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Old 09-23-2013, 09:12 PM   #1
Andrew B.
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Default According to the OED

According to the Oxford English Dictionary

You can use plural pronouns to refer to singular nouns: http://oxforddictionaries.com/us/wor...-they-american

The words "can" and "may" can/may be used interchangably.
http://oxforddictionaries.com/us/wor...r-may-american

Now, despite the fact that the OED is a British dictionary, they seem to be commenting on American use. I don't know what the UK version says.

   
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Old 09-24-2013, 08:18 AM   #2
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The OED has a long tradition of dealing with American usage and following links from the example you pick shows that they put this in a historic (not an historic <g>) basis.

If you have not do read Simon Winchester's fascinating true account "The Professor and the Madman" .....

   
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Old 09-24-2013, 06:44 PM   #3
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+1

Great book!

   
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Old 09-24-2013, 11:24 PM   #4
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You might be interested to read that "the madman" had previously worked on the Webster dictionary.

http://www.thenation.com/article/159...#axzz2fshHImfd

This all reminds me of a tale I heard long ago.

A man is driving along a remote road and his tire goes flat. In the course of changing his tire, all the lug nuts roll into a storm drain where they are irretrievable. And at this point he saw no solution. But a man who had been watching from the other side of a fence suggested he remove one lug nut from each of the other wheels, and use this as a temporary solution.

The two men began to chat when the driver of the car noticed that the fence bounded a mental institution. After chatting a little longer, the driver learned that his helpful new friend was an inmate at the institution. And he could not contain his surprise that such a clever solution came from someone who was institutionalized. To which the inmate replied, "Being crazy doesn't mean I'm stupid."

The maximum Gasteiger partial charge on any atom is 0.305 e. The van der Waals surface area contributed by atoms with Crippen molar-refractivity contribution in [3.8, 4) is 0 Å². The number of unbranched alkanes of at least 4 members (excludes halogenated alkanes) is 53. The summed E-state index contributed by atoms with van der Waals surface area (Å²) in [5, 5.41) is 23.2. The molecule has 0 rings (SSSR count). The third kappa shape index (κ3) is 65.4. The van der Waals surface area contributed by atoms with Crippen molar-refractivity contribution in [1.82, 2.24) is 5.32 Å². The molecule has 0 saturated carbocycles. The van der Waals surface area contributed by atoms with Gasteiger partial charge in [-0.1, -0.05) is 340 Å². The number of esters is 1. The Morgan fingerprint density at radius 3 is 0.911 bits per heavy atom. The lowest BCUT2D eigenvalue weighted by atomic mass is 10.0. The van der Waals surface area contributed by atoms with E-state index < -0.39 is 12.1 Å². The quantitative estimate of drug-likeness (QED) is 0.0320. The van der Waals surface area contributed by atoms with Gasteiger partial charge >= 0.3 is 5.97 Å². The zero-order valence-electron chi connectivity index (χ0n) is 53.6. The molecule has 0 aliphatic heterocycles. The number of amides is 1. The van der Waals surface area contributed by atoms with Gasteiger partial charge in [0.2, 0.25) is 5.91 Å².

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Old 09-25-2013, 02:31 PM   #5
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Quote:
andrew: "Being crazy doesn't mean I'm stupid."
Indeed...'-}}

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Old 09-25-2013, 06:47 PM   #6
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Very interesting -- I was not aware of this.

And then of course there is Dr Samuel Johnson's Dictionary 1755 part of which is on line and I see this book:

Hitchings, Henry. Defining the World: The Extraordinary Story of Dr Johnson's Dictionary. New York: Farrar, Straus and Giroux, 2005.

   
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Old 09-25-2013, 08:18 PM   #7
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Quote:
Originally Posted by Hugh Wyn Griffith View Post

Hitchings, Henry. Defining the World: The Extraordinary Story of Dr Johnson's Dictionary. New York: Farrar, Straus and Giroux, 2005.
I had forgotten about him.

I took a quick look at a sample page, and there is a word I've never seen before. The word "fecund." And this book is not even a dictionary.

   
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Old 09-26-2013, 03:54 PM   #8
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https://www.google.com/search?source...4&q=fecund.%22

Here's one I've kept on meaning to look up after the Costa Concordia disaster

parbuckle

As noun orig. †parbunkle. E17.
[Origin unkn. Later form by assoc. with buckle.]
A. noun. A rope arranged like a sling, for raising or lowering heavy objects, esp. casks or cylindrical objects. E17.
B. verb trans. Raise or lower (a cask, gun, etc.) with a parbuckle. M19.

   
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